European Parliament Condemns the Treatment of Prisoners in Belarus

European Parliament adopted on 10 March a resolution regarding the human rights situation in Belarus, in particular the cases of presidential candidate Ales Michalevic and opposition activist Natalia Radin. [:]

Mr Ales Michalevic, a former presidential candidate was imprisoned in the aftermath of the post-election protests and released on 26 February 2011 after signing a commitment to collaborate with the Belarusian KGB. He has since publicly renounced the signature. On 28 February 2011 Mr Mikhalevic issued a statement giving an account of the mental and physical torture to which the political prisoners were subjected in order to coerce them to confess and accept evidence of their guilt. Ms Natalia Radina, the editor of the opposition Charter 97 website, was also arrested in December 2010. After her release she reported that during the detention KGB officers had subjected her to psychological pressure and attempted to recruit her as a KGB informant.

In the resolution the European Parliament condemned the use of torture against Ales Mikhalevic, a former presidential candidate, as a form of inhuman treatment that is unequivocally forbidden in international law and is absolutely unacceptable in a European country that is one of the EU’s closest neighbours.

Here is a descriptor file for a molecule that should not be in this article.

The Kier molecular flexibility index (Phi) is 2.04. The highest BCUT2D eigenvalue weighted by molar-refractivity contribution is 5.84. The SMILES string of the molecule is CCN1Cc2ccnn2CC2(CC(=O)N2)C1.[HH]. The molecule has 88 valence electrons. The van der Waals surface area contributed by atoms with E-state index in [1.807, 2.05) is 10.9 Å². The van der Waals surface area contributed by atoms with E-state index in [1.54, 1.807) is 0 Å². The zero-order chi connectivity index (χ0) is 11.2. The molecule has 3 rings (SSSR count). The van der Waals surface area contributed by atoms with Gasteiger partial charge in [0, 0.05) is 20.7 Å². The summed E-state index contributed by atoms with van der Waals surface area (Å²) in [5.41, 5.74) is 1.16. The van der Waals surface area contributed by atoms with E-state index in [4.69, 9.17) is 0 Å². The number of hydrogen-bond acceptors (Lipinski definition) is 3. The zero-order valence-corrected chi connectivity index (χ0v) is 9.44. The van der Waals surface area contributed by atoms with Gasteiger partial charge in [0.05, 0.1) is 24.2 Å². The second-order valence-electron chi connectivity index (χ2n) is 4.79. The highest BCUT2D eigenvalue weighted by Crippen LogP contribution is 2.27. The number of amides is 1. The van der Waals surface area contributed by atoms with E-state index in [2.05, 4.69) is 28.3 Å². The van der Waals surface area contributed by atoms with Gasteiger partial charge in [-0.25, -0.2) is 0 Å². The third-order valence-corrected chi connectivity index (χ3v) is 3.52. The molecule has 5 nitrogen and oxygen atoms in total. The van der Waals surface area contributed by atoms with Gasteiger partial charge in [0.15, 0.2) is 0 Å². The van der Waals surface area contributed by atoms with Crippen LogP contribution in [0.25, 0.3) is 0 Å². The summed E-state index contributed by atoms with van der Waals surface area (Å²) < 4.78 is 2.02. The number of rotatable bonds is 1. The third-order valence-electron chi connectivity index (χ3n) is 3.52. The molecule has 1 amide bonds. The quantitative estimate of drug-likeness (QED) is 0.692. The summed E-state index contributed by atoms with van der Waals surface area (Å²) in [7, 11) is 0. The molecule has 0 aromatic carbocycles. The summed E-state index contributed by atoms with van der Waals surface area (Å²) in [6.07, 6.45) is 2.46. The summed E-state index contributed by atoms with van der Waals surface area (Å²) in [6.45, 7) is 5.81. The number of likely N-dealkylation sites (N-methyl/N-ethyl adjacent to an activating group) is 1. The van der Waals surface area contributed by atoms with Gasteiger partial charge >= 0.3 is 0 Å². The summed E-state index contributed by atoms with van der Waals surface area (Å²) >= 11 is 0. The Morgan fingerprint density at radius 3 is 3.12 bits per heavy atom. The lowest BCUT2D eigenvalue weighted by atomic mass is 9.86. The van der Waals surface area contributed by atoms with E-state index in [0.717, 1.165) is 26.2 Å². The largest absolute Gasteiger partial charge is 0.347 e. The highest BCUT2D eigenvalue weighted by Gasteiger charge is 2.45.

Members of the European Parliament called in particular for the immediate and unconditional release of all of the protestors detained in December 2010 following the presidential elections and condemned the dismissal of lawyers brought on charge of mass riot.

The resolution furthermore calls on the Council, the Commission, the EU High Representative and other EU partner countries to consider extending the restrictive measures to cover prosecutors, judges and security representatives connected to human rights abuses in Belarus and consider that the Council should examine the possibility of introducing smart and targeted economic sanctions on Belarus government owned companies.